I had settled into a seat at a theater in northern Virginia to watch “Trumbo” and glanced at my smartphone to silence it, and I saw the first message about the attacks in Paris, on Friday, November 13, 2015 at about 11 PM local time. As of 4 AM local time, 4 or 5 of the attackers had been shot, but it was thought that probably over 20 were still at large.

After the film, there was not much awareness in the large crowds of what was going on.

Getting home, I find continuous coverage of the “Bloodbath” on CNN’s page on AC360.  Vox has a constructive article on how this event should be viewed in light of the refugee crisis, here.  Major broadcast networks continued their normal programs on Friday night in the US (which surprised me). NBC Datelines at 10 PM ET covered the attacks.

I do know a few people in Europe.  I won’t mention any more details here, but some have commented on social media already, but others haven’t.  I’ll keep checking.

Some commentators have compared this to Mumbai in 2008, in the way it was carried out.

But what seems most striking is the ambiguity of the locations affected.  Terrorism analysts have already noted this. It is true, sports events have been targets before (Munich in 1972), as have concerts (as with an incident in Russia in 2003 as I recall) or bars and restaurants (in Indonesia in 2002).  Instead of picking targets for direct or even associative political or religious messages, the point seems to be that there is no point, or that almost anyone can be a target or some convenient reason of the attacker’s whim.  This sounds like nihilism.  But the whole country of France is shut down at least through Saturday, so the attackers have, in a sense, started a war on civilians.  Ted Koppel’s book “Lights Out” (Books blog, Nov. 9) gets into the psychology of this toward the end.

Conservatives will make something of the gun control issue.  European countries have strict gun control for ordinary citizens, and that didn’t help here.

There is the issue of the large number of sympathizers of radical Islam arriving in Europe.  There is also the issue of the “misuse” of social media (most of all Twitter) which will get blame.  But the barbarism and nihilism connect issues like inequality and personal insularity (and even lack of resilience), which seem to leave a lot of young men in some parts of the world with a sense of meaningless when they see it.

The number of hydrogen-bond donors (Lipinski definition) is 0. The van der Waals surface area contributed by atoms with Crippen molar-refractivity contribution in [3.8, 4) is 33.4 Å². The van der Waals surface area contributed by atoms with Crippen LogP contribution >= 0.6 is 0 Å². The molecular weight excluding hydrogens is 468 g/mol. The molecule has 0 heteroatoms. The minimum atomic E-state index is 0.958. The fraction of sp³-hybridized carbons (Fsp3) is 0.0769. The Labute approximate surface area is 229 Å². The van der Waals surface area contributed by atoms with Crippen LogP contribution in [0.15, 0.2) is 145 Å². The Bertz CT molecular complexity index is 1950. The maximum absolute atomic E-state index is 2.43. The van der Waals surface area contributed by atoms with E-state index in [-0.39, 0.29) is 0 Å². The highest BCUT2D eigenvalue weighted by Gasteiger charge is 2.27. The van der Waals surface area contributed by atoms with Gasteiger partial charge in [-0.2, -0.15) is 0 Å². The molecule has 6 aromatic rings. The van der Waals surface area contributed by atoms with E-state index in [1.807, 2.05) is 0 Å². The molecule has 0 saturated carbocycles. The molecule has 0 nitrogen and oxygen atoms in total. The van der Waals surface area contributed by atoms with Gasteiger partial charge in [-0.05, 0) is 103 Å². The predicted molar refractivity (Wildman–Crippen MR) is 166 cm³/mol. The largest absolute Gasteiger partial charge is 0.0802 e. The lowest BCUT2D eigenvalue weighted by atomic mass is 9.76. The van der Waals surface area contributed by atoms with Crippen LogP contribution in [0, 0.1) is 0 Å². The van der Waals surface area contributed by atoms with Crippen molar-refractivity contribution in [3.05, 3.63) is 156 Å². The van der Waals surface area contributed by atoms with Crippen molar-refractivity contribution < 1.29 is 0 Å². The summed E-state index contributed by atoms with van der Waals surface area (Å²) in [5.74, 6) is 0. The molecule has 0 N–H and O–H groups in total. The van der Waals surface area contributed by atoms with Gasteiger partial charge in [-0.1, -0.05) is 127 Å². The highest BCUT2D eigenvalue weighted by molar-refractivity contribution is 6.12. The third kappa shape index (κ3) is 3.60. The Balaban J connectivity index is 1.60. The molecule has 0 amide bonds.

But as a foreign policy issue, all of this seems like the result of the policy of Bush and Obama in Iraq and, less directly, Syria.

Thursday, November 12, 2015

India, China can lose out on climate change pressures; Russia and China both fight future population loss

The New York Times has reported concerns that both India and China seem likely to increase carbon dioxide emissions as they seek to provide electricity and raise the standard of living to more of their large rural areas.  For example, Edward Wong writes about coal-fired plants here.

All of this runs counter to what is in the latest National Geographic Magazine issue, “Cool It”, which I will review soon in my Books blog.

And in the latest Time Magazine, Latanya Mapp Frett writes “The end of China’s one-child policy isn’t enough”, here. The one-child policy did help China raise its standard of living for many people.  But once women become more economically independent, she writes, they tend to want to have fewer children, in any country, even authoritarian ones.  This is relevant to Russia, where Vladimir Putin seems to blame gay men and lesbians for low birth rates.

Friday, November 6, 2015

Russia contemplates draconian "Don't Tell" anti-gay law, even as if to use homosexuality as a proxy for differences with the West

The Russian parliament is considering expanding its DADT “Don’t Tell” idea in civilian life to expanding its anti-gay law to cover all public statements about homosexuality, as reported in Britain today here. The law would ban “Public expression of unconventional sexual relationships, as explained here by a Russian lawmaker (use Google Chrome translate).

The support for the law seems to come from remnant communist and Soviet elements.  As I noted in a post Sunday, this sort of thinking seems like a double-negative to a western person.  It sounds as though politicians and many ordinary Russians (and similarly in many other authoritarian countries) believe that young adults will be persuaded not to have families, and Russia has a serious population dearth.  But this way of thinking seems to have little faith in any human urge to reproduce and provide future generations.

Gay politics is even effecting a bill to ease visa restriction for travel between Ukraine and the rest of the EU, here, as the country gets drawn back into the Russian orbit (story).